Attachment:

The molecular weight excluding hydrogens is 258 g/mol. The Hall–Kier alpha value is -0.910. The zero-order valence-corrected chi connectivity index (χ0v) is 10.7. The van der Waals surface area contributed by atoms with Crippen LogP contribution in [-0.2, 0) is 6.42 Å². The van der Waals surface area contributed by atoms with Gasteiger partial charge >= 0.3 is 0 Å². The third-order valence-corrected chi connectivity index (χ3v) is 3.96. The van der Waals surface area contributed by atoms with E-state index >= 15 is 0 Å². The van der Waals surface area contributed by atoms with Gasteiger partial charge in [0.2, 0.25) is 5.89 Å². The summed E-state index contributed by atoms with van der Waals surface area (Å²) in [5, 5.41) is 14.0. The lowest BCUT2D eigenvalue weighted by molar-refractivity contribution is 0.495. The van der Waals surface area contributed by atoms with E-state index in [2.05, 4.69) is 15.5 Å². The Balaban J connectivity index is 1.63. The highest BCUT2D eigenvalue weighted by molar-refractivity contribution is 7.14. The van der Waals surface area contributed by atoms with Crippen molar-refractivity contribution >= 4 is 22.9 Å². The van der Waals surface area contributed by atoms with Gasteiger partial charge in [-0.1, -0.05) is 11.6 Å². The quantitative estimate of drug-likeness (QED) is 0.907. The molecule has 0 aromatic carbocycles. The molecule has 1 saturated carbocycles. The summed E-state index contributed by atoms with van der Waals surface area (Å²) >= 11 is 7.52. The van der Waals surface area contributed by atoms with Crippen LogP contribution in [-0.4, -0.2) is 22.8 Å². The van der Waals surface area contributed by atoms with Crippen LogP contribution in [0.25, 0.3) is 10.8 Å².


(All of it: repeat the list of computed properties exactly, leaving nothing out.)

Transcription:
The molecular weight excluding hydrogens is 258 g/mol. The Hall–Kier alpha value is -0.910. The zero-order valence-corrected chi connectivity index (χ0v) is 10.7. The van der Waals surface area contributed by atoms with Crippen LogP contribution in [-0.2, 0) is 6.42 Å². The van der Waals surface area contributed by atoms with Gasteiger partial charge >= 0.3 is 0 Å². The third-order valence-corrected chi connectivity index (χ3v) is 3.96. The van der Waals surface area contributed by atoms with E-state index >= 15 is 0 Å². The van der Waals surface area contributed by atoms with Gasteiger partial charge in [0.2, 0.25) is 5.89 Å². The summed E-state index contributed by atoms with van der Waals surface area (Å²) in [5, 5.41) is 14.0. The lowest BCUT2D eigenvalue weighted by molar-refractivity contribution is 0.495. The van der Waals surface area contributed by atoms with E-state index in [2.05, 4.69) is 15.5 Å². The Balaban J connectivity index is 1.63. The highest BCUT2D eigenvalue weighted by molar-refractivity contribution is 7.14. The van der Waals surface area contributed by atoms with Crippen molar-refractivity contribution >= 4 is 22.9 Å². The van der Waals surface area contributed by atoms with Gasteiger partial charge in [-0.1, -0.05) is 11.6 Å². The quantitative estimate of drug-likeness (QED) is 0.907. The molecule has 0 aromatic carbocycles. The molecule has 1 saturated carbocycles. The summed E-state index contributed by atoms with van der Waals surface area (Å²) >= 11 is 7.52. The van der Waals surface area contributed by atoms with Crippen LogP contribution in [-0.4, -0.2) is 22.8 Å². The van der Waals surface area contributed by atoms with Crippen LogP contribution in [0.25, 0.3) is 10.8 Å².